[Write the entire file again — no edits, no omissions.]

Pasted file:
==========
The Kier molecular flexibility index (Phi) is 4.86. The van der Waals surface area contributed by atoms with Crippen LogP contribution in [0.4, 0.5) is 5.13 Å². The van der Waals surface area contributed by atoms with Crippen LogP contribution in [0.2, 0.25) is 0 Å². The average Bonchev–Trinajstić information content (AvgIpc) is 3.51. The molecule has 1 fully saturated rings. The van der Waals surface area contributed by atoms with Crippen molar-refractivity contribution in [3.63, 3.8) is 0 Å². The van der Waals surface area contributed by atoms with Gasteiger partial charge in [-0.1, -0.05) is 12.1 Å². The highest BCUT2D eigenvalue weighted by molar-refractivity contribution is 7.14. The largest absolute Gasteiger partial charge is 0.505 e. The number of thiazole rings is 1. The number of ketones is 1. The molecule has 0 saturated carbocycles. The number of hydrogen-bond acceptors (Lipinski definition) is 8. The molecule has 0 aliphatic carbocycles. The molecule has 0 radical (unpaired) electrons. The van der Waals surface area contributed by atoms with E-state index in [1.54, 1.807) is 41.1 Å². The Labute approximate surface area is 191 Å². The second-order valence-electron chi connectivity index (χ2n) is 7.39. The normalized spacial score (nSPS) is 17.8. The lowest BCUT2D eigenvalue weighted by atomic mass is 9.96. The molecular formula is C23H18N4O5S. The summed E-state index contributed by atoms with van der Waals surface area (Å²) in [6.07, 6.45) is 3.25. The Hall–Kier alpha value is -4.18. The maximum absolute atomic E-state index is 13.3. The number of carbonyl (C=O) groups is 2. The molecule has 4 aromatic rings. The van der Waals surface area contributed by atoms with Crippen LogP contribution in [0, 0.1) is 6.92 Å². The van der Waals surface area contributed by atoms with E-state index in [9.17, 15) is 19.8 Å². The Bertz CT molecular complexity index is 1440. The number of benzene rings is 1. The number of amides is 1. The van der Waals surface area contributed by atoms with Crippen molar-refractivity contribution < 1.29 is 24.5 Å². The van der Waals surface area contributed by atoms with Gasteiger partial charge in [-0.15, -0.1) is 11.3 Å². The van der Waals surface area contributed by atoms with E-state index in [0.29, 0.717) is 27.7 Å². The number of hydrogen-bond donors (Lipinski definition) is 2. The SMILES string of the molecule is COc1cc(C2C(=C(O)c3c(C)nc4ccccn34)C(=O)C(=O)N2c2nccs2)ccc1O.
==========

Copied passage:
The Kier molecular flexibility index (Phi) is 4.86. The van der Waals surface area contributed by atoms with Crippen LogP contribution in [0.4, 0.5) is 5.13 Å². The van der Waals surface area contributed by atoms with Crippen LogP contribution in [0.2, 0.25) is 0 Å². The average Bonchev–Trinajstić information content (AvgIpc) is 3.51. The molecule has 1 fully saturated rings. The van der Waals surface area contributed by atoms with Crippen molar-refractivity contribution in [3.63, 3.8) is 0 Å². The van der Waals surface area contributed by atoms with Gasteiger partial charge in [-0.1, -0.05) is 12.1 Å². The highest BCUT2D eigenvalue weighted by molar-refractivity contribution is 7.14. The largest absolute Gasteiger partial charge is 0.505 e. The number of thiazole rings is 1. The number of ketones is 1. The molecule has 0 saturated carbocycles. The number of hydrogen-bond acceptors (Lipinski definition) is 8. The molecule has 0 aliphatic carbocycles. The molecule has 0 radical (unpaired) electrons. The van der Waals surface area contributed by atoms with E-state index in [1.54, 1.807) is 41.1 Å². The Labute approximate surface area is 191 Å². The second-order valence-electron chi connectivity index (χ2n) is 7.39. The normalized spacial score (nSPS) is 17.8. The lowest BCUT2D eigenvalue weighted by atomic mass is 9.96. The molecular formula is C23H18N4O5S. The summed E-state index contributed by atoms with van der Waals surface area (Å²) in [6.07, 6.45) is 3.25. The Hall–Kier alpha value is -4.18. The maximum absolute atomic E-state index is 13.3. The number of carbonyl (C=O) groups is 2. The molecule has 4 aromatic rings. The van der Waals surface area contributed by atoms with Crippen LogP contribution in [0, 0.1) is 6.92 Å². The van der Waals surface area contributed by atoms with E-state index in [9.17, 15) is 19.8 Å². The Bertz CT molecular complexity index is 1440. The number of benzene rings is 1. The number of amides is 1. The van der Waals surface area contributed by atoms with Crippen molar-refractivity contribution < 1.29 is 24.5 Å². The van der Waals surface area contributed by atoms with Gasteiger partial charge in [-0.15, -0.1) is 11.3 Å². The van der Waals surface area contributed by atoms with E-state index in [0.29, 0.717) is 27.7 Å². The number of hydrogen-bond donors (Lipinski definition) is 2. The SMILES string of the molecule is COc1cc(C2C(=C(O)c3c(C)nc4ccccn34)C(=O)C(=O)N2c2nccs2)ccc1O.